“Obama was so slow in supporting gay rights, but he was the first to paint the White House with a rainbow,” said my 57-year-old “husbro” after the United States’ Supreme Court passed a decision that guaranteed the right to same-sex marriage on Friday.
I'm engaged to an American who lives in Shanghai hence the reason I travel here every once in a while. Some friends said I was one of the lucky ones, because I will be able to benefit from the Supreme Court’s decision. My boyfriend and I are now one step closer to being able to marry each other. But that's not what this article is about.
In 1996, he and some of his friends planned to throw a massive wedding-style commitment ceremony for same-sex couples in San Diego, California. They wanted to use this event to raise awareness for same-sex marriage during a Republican Party National Convention in San Diego.
They invited long-time gay and lesbian couples, booked a venue, and rented a party boat to tour the harbor in front of the convention, but unfortunately, it was their fellow gay activists who turned down the idea.
“They said the idea was too bold, too soon – it was asking too much,” he said. “They said there were other more important issues and the move could set back the unsteady support we were getting from the Democrats at the time.”
So they canceled it.
That was nearly 20 years ago, a time when even American gay activists frowned at the idea of promoting same-sex marriage. Thankfully, on Friday, the US Supreme Court's decision guaranteed this right for everyone, despite opposition by people who argued it was “asking too much.”
After the news went viral, I was among those who celebrated it. I applied the rainbow theme to my profile pictures on Facebook, Twitter and Path.
I have some gay and lesbian American friends here in Shanghai and I couldn't tell you how thrilled they were with the news. I could feel their joy first hand and that's probably why I'm so happy. Not envious. Just happy.
Rick, a friend who just moved to Nanjing, China with his husband, said that he was so happy that now all of his friends have the right to marry in all 50 states of the US.
Another friend, Kelly, in the style of Oprah Winfrey handing out gifts on her show shouted, ”Now YOU'RE GETTING MARRIED! YOU'RE GETTING MARRIED! WE'RE ALL GETTING MARRIED!”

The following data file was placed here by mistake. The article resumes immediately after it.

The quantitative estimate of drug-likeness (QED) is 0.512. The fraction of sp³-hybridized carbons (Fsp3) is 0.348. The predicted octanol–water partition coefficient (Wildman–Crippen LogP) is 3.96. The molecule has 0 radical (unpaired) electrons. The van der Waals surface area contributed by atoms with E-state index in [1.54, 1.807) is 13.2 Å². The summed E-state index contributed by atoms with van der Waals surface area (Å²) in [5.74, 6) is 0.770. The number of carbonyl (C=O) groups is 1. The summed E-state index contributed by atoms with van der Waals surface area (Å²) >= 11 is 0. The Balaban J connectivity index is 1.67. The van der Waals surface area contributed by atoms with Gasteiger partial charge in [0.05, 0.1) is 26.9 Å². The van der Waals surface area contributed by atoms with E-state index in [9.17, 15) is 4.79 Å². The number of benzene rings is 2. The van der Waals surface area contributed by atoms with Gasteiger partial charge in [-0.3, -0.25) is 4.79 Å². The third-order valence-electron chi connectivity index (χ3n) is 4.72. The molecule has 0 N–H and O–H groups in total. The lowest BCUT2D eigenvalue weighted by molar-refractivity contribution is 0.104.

And my Chinese friends jokingly said, “Let's go to the US and get married!”
The happiness is real and infectious.
Some people might say that what happened in the US will not have any impact in Indonesia and I understand why.
For LGBT (the shorthand for gay, bisexual and transgender people) Indonesians, it's considered good enough if we could publish gay-themed books without fear that “some activists” won't protest or boycott the publisher. It's good enough if we could make LGBT-themed films without having to deal with the Indonesian Broadcasting Commission.
It's good enough if LGBT Indonesians could just be “out” in school or at work without discriminated against. I could you tell more examples on how low we set our expectation when it comes to being accepted, but you’ll understand if you read this report
. According to Arus Pelangi, a group promoting equal rights for LGBT people, 33.7 percent of LGBT Indonesians thought about suicide and 20.1 percent of them had attempted suicide.
But we should remember that what happened in the US on Friday did not happen in the blink of an eye. Prior to this, many of our American friends experienced discrimination, bullying, and other forms of violence.
Take Shane Bitney (@ShaneBitney), for example. The LGBT activist suffered a mental breakdown in 2011 after his partner for six years, Tom Bridegroom, died in an accident and Shane sadly was denied hospital visits because he “was not a family member.” Bitney's story was made into a documentary that was well received by critics.
And remember Harvey Milk? He was the first openly gay man elected to a city-wide public office in San Francisco, but he was shot dead by his former co-worker in 1978.
The LGBT people in the US have come a long way, and what happened on Friday was proof that it can be worth the journey.
I might not live long enough to see the same thing in Indonesia. However, that doesn't mean I'm going to stop hoping that LGBT Indonesians can be have equal rights as other Indonesians.
We have survived for so many years and yet we forget that we deserve more than survival. We deserve to thrive. That's something that, believe it or not, is still worth fighting for.
That said, I believe that LGBT Indonesians should also celebrate the Supreme Court decision. It gives a beacon of hope for our own struggle here. In the end, love always wins.
*Read Amahl’s tips on staying safe with a condom checklist
Amahl S. Azwar is an openly gay writer who currently divides his time between Bandung, Indonesia and Shanghai, China. Follow @mcmahel on Twitter and read his blog, www.mcmahel.wordpress.com